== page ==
Harper reveals six-point economic plan
Published Wednesday, October 15, 2008 7:56PM EDT
Last Updated Friday, May 18, 2012 9:18PM EDT
Fresh off his election victory, Prime Minister Stephen Harper announced a six-point economic plan Wednesday that includes a first ministers conference and the reconvening of Parliament this fall.
Harper, speaking in Calgary, said the government will take "whatever appropriate steps are necessary" to ensure the stability of Canada's financial system.
"We're looking constantly at what needs to be done to ensure the availability of credit for Canadians, Canadian businesses, families and individuals," Harper said.
"At the same time we're also looking to make sure our banks are not put at a competitive disadvantage."
The Tories' six-point plan includes the following actions:
- The minister of finance and the Bank of Canada will constantly monitor financial markets and the impact of developments in other countries.
- The global financial crisis will be discussed at the Canada-European Union Summit, which Harper will attend on Friday.
- Parliament will be summoned to meet this fall and the minister of finance will table an economic and fiscal update before the end of November.
- Canada will be represented at the meeting of G-20 finance ministers scheduled for early November in Brazil. Canada has also called for a second meeting of G-7 finance ministers.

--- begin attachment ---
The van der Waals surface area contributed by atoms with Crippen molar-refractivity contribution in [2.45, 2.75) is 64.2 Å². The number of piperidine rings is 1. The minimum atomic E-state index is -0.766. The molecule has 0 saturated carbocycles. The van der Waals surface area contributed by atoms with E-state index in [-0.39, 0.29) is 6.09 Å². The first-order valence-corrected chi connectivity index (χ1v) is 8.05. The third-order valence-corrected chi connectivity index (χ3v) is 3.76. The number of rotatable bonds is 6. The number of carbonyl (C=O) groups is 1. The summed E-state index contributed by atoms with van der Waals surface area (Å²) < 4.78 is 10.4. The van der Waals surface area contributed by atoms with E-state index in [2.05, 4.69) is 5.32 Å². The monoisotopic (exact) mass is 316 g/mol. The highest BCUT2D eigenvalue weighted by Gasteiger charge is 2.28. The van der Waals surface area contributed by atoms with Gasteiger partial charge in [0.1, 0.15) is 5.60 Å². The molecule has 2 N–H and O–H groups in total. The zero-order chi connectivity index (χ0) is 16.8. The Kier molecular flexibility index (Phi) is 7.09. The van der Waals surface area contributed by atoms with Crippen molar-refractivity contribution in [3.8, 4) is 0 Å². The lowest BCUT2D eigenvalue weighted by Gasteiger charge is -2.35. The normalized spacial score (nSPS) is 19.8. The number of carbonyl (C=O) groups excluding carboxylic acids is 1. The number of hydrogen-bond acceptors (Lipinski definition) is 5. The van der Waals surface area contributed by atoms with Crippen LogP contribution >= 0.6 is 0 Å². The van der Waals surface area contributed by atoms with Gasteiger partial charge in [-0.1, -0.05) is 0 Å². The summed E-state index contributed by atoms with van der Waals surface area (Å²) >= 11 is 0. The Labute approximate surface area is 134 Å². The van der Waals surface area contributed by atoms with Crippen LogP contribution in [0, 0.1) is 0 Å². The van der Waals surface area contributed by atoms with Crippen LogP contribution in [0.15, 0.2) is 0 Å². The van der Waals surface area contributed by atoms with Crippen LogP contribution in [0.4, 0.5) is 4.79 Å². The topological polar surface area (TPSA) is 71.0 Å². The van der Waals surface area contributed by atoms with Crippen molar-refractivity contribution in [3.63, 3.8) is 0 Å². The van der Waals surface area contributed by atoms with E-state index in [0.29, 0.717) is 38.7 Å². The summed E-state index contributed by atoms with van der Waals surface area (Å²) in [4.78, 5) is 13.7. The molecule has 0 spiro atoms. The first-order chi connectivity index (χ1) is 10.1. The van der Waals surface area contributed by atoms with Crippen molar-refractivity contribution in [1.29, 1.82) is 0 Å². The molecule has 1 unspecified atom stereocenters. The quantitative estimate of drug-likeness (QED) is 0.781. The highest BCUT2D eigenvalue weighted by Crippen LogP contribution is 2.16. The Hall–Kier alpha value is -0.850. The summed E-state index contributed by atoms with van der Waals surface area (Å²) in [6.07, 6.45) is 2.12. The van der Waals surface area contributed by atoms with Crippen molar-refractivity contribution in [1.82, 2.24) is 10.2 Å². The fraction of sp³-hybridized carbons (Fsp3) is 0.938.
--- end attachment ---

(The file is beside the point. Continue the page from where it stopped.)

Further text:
- Government spending will be focused and kept under control as the strategic review of departmental spending -- now in the second year of a four year review - continues.
- Harper will hold a first ministers meeting on the economy to discuss with premiers and territorial leaders a joint approach to the global financial crisis.
"These are challenging times, Canadians are worried right now and those worries are understandable," Harper said Wednesday.
"But I want to assure Canadians that together we will weather the storm and we will position our economy to emerge stronger than ever."
The Conservatives won a minority government in Tuesday's election, taking 143 seats in Parliament -- up from 124 in the last election.
During the campaign the Liberals, who claimed only 76 seats, promised a similar five-point plan to deal with the economic situation.
With files from The Canadian Press